A tribute to the pioneering musician who passed away.
Article by Rudradeep Bhattacharjee
The Bombay film orchestras of the golden age from the 1950s to the 1970s were a male bastion. Sarod maestro Zarine Sharma (neé Daruwalla), who passed away on Saturday, was one of the rare women who broke the sonic barrier.
Born in 1946, Sharma was the daughter of a police officer who encouraged her to take up Indian classical music. She started learning the harmonium at the age of four. But it was at the Swami Haridas Sangeet Sammelan in 1952 where she heard a Ravi Shankar-Ali Akbar Khan jugalbandi that she fell in love with the sarod. Tutored in the instrument by Haripada Ghosh, she also credited vocalists SCR Bhat, Laxmanprasad Jaipurwale, SN Ratanjankar and the legendary violinist VG Jog as important influences.
Identified as a child prodigy, she had her first brush with the film studios in the late ‘50s when she played for the title music for Maasoom (released in 1960), a film that many remember for the ever-popular tune Naani Teri Morni. But she began her association with the film industry in earnest four years later.
When the music director Roshan wanted a sitar-sarod duet for the title music of the period drama Chitralekha (1964), sitar player Imrat Khan suggested Sharma’s name. Expectedly, both the young musician and her father were unsure of what to expect. But the recording went off well and Roshan asked her father if the sarod player could come the next day to record for the background score.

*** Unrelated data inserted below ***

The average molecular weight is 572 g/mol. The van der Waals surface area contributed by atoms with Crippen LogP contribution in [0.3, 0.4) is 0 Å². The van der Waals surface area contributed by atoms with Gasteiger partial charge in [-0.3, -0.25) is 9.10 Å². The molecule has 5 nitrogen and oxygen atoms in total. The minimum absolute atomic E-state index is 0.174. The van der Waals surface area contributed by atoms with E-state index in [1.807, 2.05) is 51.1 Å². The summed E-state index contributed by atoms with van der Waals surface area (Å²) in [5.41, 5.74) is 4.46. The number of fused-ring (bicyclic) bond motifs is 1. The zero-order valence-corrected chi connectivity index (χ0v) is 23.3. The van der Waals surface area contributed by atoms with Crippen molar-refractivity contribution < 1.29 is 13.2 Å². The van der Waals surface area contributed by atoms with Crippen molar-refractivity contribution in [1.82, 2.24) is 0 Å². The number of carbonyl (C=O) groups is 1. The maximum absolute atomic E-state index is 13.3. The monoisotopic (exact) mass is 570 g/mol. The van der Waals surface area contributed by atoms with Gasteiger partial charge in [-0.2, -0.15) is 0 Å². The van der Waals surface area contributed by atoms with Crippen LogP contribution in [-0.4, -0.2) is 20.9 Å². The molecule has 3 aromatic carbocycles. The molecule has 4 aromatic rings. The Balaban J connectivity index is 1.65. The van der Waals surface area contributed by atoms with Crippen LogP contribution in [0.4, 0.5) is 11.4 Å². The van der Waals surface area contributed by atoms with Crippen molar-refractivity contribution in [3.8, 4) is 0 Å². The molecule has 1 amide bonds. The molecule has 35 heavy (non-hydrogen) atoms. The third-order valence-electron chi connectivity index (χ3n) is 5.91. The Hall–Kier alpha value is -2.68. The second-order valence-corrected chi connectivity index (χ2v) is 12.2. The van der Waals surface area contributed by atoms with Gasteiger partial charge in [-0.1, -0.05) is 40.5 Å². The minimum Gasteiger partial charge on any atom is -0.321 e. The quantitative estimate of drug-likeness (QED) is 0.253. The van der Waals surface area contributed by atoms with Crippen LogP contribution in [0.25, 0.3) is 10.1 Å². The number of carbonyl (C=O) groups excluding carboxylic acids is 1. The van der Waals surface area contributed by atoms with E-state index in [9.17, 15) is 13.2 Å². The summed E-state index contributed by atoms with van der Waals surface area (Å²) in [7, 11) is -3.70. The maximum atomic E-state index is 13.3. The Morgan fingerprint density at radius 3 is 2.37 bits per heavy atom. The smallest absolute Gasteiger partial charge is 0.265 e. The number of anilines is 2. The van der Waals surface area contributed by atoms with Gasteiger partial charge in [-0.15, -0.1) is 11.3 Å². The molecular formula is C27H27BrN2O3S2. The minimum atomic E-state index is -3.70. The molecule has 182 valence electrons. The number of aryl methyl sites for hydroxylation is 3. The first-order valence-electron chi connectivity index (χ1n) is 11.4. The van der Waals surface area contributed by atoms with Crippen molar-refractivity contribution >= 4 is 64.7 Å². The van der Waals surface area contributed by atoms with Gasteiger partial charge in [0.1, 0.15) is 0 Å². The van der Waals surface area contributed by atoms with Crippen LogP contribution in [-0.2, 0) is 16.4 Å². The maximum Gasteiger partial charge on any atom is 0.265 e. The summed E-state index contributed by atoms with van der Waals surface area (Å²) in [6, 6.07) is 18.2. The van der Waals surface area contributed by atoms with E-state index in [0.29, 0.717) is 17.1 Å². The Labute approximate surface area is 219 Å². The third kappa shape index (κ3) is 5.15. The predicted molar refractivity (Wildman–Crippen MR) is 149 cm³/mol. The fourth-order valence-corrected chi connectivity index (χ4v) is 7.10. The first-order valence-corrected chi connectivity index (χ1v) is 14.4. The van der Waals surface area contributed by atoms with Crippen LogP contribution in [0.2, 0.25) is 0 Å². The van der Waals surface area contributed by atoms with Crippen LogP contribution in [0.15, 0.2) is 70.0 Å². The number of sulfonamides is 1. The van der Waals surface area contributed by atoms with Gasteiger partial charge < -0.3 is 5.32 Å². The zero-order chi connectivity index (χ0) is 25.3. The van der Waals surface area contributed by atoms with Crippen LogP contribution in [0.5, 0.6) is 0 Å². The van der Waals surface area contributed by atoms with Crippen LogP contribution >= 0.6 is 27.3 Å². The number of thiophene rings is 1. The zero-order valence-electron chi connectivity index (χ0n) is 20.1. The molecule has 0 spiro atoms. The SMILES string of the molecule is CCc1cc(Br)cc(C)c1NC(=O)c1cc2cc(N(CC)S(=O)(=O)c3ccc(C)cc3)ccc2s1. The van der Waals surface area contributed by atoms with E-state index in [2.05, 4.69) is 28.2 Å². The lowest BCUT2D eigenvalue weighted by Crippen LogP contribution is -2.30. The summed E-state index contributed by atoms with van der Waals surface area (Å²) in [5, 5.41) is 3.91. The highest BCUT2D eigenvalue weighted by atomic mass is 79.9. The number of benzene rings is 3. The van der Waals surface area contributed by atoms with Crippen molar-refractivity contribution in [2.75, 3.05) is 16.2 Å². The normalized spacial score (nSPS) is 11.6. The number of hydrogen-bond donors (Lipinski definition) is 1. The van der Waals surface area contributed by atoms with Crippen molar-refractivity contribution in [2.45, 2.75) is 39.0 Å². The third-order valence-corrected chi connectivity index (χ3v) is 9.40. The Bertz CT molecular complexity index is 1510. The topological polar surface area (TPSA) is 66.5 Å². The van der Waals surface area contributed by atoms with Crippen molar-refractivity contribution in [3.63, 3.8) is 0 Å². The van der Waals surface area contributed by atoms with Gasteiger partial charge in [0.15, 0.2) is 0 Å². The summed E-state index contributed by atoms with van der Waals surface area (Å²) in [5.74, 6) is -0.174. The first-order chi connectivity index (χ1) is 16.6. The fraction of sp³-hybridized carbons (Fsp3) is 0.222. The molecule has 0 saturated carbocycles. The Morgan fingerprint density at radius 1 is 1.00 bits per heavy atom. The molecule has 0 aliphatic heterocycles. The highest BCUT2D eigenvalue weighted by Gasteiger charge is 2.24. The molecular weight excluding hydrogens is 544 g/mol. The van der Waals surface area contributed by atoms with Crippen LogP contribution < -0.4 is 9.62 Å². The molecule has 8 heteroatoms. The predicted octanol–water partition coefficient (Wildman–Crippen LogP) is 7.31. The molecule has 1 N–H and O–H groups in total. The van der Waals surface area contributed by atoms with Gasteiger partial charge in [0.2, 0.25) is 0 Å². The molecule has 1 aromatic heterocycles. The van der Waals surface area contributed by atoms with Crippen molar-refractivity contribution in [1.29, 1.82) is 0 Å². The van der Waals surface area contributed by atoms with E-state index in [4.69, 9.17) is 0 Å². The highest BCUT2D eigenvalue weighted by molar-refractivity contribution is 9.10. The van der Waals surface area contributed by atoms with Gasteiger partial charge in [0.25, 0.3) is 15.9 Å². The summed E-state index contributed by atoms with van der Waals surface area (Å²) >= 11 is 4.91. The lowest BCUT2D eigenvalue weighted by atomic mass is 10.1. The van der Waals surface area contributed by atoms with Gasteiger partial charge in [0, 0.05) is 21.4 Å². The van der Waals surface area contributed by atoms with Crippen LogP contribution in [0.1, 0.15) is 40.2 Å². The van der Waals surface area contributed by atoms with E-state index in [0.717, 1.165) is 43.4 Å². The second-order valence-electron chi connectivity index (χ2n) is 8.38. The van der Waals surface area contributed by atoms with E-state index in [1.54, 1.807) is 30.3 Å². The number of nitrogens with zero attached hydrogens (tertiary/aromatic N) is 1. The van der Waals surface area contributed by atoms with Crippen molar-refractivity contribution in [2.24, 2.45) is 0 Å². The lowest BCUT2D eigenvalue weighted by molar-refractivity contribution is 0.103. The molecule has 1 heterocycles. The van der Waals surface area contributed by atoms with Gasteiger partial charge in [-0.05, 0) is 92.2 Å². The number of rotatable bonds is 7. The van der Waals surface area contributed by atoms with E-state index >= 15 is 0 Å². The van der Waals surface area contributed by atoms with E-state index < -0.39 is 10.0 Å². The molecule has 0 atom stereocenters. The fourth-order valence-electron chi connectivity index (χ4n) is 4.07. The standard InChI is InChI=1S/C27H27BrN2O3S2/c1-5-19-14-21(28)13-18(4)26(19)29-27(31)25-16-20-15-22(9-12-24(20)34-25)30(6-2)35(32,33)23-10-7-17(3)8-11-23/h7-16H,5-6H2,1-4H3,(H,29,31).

So, the next day, father and daughter landed up at Mehboob Studios in Mumbai’s Bandra neighbourhood. This time the entire orchestra was there. The teenager was intimidated. But when her father suggested they leave, she felt it would not look nice. They waited.
A few hours later, it was her turn. Years later, reminiscing about that moment, she said, “When I began to play, all the musicians who were standing around were very surprised. Because I was a lady, no? And lady players of sarod were very, very rare. And also there were very few ladies in the film line, so they all were astonished. It seemed to me as if they’d never seen a sarod before. And people came to know about me because here I was – I was just this 18-year-old Parsi girl playing in films. But mostly they didn’t know my name. I was ‘that Parsi girl’.”
Soon, “that Parsi girl” became a regular presence in the studios and worked with some of the top music directors. It was also in the studios where she also met her future husband, the sitarist Ashok Sharma.
Listen to Sharma’s student, santoor player Ulhas Bapat, talking about his guru to acclaimed vocalist Shubha Mudgal here.
Rudradeep Bhattacharjee is the director of The Human Factor, about the contribution of the Lord family to Hindi film music.